Mother Love

 

This is a tribute to my Mother.

My Mother, who has always been there, for my Father, for my Sister. For me.

As I edge towards the end of my fifth decade of life, I find myself thinking about all that she must have done and seen, all that she must have lived through that I will never know about. What was it like for her before me? And what was it like having to give birth to a deformed child? And yet she nursed me. She raised me. She taught me to be a good boy. She loved my face.

She was there the day I discovered my Father could cry. My Sister poked gentle fun at her for falling asleep watching television. And she’d listen patiently as I babbled everything I thought my teenaged self needed to say. Of course, I’d figure it out eventually, whatever it was. It was just nice to know that someone cared.

My Mother.

She welcomed my soon to be Wife with open arms. She grieved on the day I married and left the nest. We continued to hold hands over the telephone. Her heart never abandoned me, my Mother, who was kindness personified. Who I strive to emulate.

And now I see that time has caught up with her. Now she’s a ghost of her former self, no longer the woman I grew up with, looked up to. Kindness personified has become a slow and drawn out forgetting. She is reduced to haunting the shadowed halls of her oldest memories. I hope at least it’s beautiful there.

Is it supposed to be like this? Is it not enough that we die? Must we also be stripped of everything we are and hold dear? Must we be taken away before we’re truly taken away? Yet we live like there will be a tomorrow, hopeful in the face of certain oblivion.

For my birthday this year I want the impossible gift. I want her disease to be lifted, thrown away. I want my Mother to live well into her nineties, happy and full of years. I’m not ready to let go.

I wish you could have met my Mother, back when her spark was compassionate and bright. But she is fading now, and most likely won’t remember you. My Mother, who loved my face. Who stooped low for me. Who fed me watermelon.

 

by TONY SINGLE
© All rights reserved 2020

SPAM® Sushi #13

 

Remarkably, when Ellen awoke the next morning, she was sensation somewhat happier, but her mammy insisted they safeguard their appointment. Ingest crucifer and kale, likewise as condiment green and vegetable.

EinarMult

 

Dear Einar,

We know this story pretty well. It was in all the evening papers just a few short years ago. It’s such a sad story too, although some would label it a ‘cautionary tale’ featuring cannibals.

As we all now know, Ellen was a very sick little girl. Like… sick in the head. She was undergoing aggressive medical therapy. It has been well established by experts in the field that she was a sociopath who was against the slaughter and consumption of fruits and vegetables. The mere thought of these doomed innocents would plunge Ellen into depression for weeks on end. Imagine the poor girl’s feelings when her mammy repeatedly forced her to, as you so quaintly put it, “Ingest crucifer and kale, likewise as condiment green and vegetable.” It would have been a nightmare!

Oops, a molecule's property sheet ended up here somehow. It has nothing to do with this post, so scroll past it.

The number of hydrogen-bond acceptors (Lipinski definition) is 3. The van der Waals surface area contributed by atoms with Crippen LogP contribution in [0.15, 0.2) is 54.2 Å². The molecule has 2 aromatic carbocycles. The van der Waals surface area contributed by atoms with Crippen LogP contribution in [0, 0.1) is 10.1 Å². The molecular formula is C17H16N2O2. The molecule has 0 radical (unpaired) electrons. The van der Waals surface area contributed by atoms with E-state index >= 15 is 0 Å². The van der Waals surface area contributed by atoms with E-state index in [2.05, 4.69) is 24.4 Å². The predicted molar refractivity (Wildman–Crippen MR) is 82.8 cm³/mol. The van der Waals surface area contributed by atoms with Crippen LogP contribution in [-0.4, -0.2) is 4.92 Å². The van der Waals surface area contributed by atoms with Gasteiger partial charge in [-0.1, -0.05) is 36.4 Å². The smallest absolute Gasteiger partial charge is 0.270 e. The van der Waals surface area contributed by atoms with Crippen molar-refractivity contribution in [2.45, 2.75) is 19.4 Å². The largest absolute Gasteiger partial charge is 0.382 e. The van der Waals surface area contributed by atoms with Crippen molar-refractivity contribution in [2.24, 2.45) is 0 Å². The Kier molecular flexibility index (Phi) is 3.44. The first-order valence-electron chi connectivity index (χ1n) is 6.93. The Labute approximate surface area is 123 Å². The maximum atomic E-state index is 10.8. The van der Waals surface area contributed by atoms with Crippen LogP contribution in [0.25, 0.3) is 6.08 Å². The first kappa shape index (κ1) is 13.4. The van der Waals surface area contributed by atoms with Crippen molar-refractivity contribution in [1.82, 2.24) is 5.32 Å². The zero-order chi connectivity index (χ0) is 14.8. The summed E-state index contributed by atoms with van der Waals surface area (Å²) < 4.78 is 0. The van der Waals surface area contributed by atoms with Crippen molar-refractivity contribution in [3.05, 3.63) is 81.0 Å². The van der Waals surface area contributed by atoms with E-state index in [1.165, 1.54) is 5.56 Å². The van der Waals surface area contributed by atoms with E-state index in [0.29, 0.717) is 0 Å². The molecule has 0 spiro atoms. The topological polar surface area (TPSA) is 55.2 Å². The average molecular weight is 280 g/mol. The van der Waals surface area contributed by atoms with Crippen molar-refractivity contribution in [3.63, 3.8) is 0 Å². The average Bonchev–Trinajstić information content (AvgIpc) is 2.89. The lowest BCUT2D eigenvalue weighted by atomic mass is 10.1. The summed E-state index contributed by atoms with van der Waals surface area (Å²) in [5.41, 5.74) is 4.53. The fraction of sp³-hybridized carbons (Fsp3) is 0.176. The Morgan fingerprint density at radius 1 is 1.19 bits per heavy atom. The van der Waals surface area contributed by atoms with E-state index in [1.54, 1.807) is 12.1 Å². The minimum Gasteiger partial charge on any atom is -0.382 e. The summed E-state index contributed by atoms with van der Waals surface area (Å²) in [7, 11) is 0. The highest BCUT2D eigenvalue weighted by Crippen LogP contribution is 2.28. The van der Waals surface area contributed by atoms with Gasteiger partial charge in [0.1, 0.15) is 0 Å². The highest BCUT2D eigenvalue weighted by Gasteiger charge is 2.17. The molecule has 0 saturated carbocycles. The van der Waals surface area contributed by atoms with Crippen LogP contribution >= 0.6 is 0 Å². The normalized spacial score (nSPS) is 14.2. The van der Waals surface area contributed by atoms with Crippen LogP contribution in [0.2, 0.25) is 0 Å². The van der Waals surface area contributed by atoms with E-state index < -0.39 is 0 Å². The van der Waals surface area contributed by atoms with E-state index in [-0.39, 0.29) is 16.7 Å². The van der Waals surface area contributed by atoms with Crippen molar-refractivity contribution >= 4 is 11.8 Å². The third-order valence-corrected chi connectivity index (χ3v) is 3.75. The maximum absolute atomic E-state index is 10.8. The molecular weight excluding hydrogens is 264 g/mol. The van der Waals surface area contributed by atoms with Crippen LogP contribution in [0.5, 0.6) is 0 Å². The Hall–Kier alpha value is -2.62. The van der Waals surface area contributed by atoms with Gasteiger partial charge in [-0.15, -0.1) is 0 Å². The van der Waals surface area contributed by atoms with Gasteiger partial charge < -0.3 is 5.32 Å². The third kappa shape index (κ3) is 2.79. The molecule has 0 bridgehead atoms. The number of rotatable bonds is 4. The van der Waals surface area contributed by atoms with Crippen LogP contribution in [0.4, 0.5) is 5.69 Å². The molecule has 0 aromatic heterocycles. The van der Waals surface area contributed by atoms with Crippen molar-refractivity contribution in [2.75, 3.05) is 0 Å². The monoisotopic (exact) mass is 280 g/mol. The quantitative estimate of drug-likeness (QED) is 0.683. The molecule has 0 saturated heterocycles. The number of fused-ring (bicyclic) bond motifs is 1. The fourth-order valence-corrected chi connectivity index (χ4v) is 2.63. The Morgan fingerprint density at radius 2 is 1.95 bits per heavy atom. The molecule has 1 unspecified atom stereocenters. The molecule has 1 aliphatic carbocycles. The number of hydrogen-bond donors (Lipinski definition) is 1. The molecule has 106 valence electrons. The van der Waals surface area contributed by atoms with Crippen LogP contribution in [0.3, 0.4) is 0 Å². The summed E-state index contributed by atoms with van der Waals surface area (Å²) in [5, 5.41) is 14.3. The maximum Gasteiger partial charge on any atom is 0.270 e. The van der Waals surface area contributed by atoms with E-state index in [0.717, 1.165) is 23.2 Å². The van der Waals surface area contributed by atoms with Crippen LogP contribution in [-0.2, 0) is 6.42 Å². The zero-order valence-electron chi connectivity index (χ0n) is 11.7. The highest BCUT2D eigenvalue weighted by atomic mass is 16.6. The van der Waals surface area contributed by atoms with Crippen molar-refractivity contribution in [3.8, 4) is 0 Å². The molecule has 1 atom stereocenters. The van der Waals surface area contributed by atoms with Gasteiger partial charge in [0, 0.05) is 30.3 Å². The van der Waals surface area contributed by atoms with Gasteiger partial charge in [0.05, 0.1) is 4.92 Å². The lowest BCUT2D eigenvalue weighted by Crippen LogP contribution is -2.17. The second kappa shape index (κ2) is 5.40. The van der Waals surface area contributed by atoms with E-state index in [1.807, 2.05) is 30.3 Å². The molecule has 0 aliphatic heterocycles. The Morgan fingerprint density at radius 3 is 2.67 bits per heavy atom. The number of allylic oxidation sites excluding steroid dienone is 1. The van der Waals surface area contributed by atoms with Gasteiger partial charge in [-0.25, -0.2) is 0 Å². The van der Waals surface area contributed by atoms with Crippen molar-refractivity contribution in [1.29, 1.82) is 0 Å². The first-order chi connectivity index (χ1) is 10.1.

So, is it any wonder that she finally cracked, and bludgeoned her sweet mammy to death with the business end of a colander? Yup, she even made her dead mammy wear it as a hat, and sat her in ‘time out’ to have a long, hard think about what she’d been doing to helpless plant life for all those years. And when it seemed as though her mammy hadn’t learned her lesson at all, Ellen simply et her.

And when Ellen awoke the next morning, she was sensation completely happy, despite waking up in a madhouse. A cautionary tale indeed!

Tati & Tony (Two Nuts Who are Desperate to Find Inspiration for Yet Another Brilliantly Silly Story Even in Spam)

 

by TETIANA ALEKSINA & TONY SINGLE
© All rights reserved 2020

100 WORD SKITTLE // Harvest

I checked the spotted page.

It looked like I’d done everything correctly. Hopefully the good sprouts wouldn’t be long in coming. I poured water into the pot and pierced a label into the soil. ‘Goldfish’.

At first my mother was happy. She adored nematanthuses. However, she began to smell a rat after a day or two. Ermm… smell a fish. Rotten fish.

She checked our aquarium and asked what we were studying at biological club. I answered, “Planting.”

Next day, my mother discretely put away all my books of Brehm and enrolled me in a dance course… just in case.

 

by TETIANA ALEKSINA
© All rights reserved 2017

100 WORD SKITTLE // Keb’s Descent

Do you remember where you were the day the red god fell? Like a cannon shot from the heavens it was, and I was only six. Ma was bouncing me off her knee. She stopped that quick smart. A lot of things stopped that day. My childhood for one.

I couldn’t possibly comprehend all that this singular moment of deity impacting earth would take from me, but I’d soon come to. I’d learn that suddenly pa was gone, that I’d have to step up’ and be ‘the man of the household’.

There would be no more pony rides for me.

 

by TONY SINGLE
© All rights reserved 2017